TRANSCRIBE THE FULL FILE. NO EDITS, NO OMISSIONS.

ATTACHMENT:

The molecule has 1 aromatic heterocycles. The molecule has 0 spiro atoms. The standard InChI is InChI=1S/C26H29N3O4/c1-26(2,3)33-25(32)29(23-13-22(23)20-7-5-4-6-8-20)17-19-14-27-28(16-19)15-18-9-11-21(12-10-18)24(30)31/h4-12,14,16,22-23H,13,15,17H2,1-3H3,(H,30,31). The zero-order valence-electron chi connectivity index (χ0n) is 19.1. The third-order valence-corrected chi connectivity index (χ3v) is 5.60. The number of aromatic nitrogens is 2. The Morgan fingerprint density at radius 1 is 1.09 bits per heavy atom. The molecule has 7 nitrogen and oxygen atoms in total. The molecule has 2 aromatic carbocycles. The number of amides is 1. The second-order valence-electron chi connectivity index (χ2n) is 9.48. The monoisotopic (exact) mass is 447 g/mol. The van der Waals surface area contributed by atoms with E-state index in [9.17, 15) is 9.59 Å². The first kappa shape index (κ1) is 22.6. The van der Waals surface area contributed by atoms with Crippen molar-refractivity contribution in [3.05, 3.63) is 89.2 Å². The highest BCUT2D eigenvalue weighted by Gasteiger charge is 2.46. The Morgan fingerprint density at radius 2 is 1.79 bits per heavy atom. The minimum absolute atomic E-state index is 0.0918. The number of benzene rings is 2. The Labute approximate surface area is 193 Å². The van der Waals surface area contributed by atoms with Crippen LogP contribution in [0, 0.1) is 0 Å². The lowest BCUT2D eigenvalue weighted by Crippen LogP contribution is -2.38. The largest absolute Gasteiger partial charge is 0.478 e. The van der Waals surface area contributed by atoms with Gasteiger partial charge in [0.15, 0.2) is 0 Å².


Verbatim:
The molecule has 1 aromatic heterocycles. The molecule has 0 spiro atoms. The standard InChI is InChI=1S/C26H29N3O4/c1-26(2,3)33-25(32)29(23-13-22(23)20-7-5-4-6-8-20)17-19-14-27-28(16-19)15-18-9-11-21(12-10-18)24(30)31/h4-12,14,16,22-23H,13,15,17H2,1-3H3,(H,30,31). The zero-order valence-electron chi connectivity index (χ0n) is 19.1. The third-order valence-corrected chi connectivity index (χ3v) is 5.60. The number of aromatic nitrogens is 2. The Morgan fingerprint density at radius 1 is 1.09 bits per heavy atom. The molecule has 7 nitrogen and oxygen atoms in total. The molecule has 2 aromatic carbocycles. The number of amides is 1. The second-order valence-electron chi connectivity index (χ2n) is 9.48. The monoisotopic (exact) mass is 447 g/mol. The van der Waals surface area contributed by atoms with E-state index in [9.17, 15) is 9.59 Å². The first kappa shape index (κ1) is 22.6. The van der Waals surface area contributed by atoms with Crippen molar-refractivity contribution in [3.05, 3.63) is 89.2 Å². The highest BCUT2D eigenvalue weighted by Gasteiger charge is 2.46. The Morgan fingerprint density at radius 2 is 1.79 bits per heavy atom. The minimum absolute atomic E-state index is 0.0918. The number of benzene rings is 2. The Labute approximate surface area is 193 Å². The van der Waals surface area contributed by atoms with Crippen LogP contribution in [0, 0.1) is 0 Å². The lowest BCUT2D eigenvalue weighted by Crippen LogP contribution is -2.38. The largest absolute Gasteiger partial charge is 0.478 e. The van der Waals surface area contributed by atoms with Gasteiger partial charge in [0.15, 0.2) is 0 Å².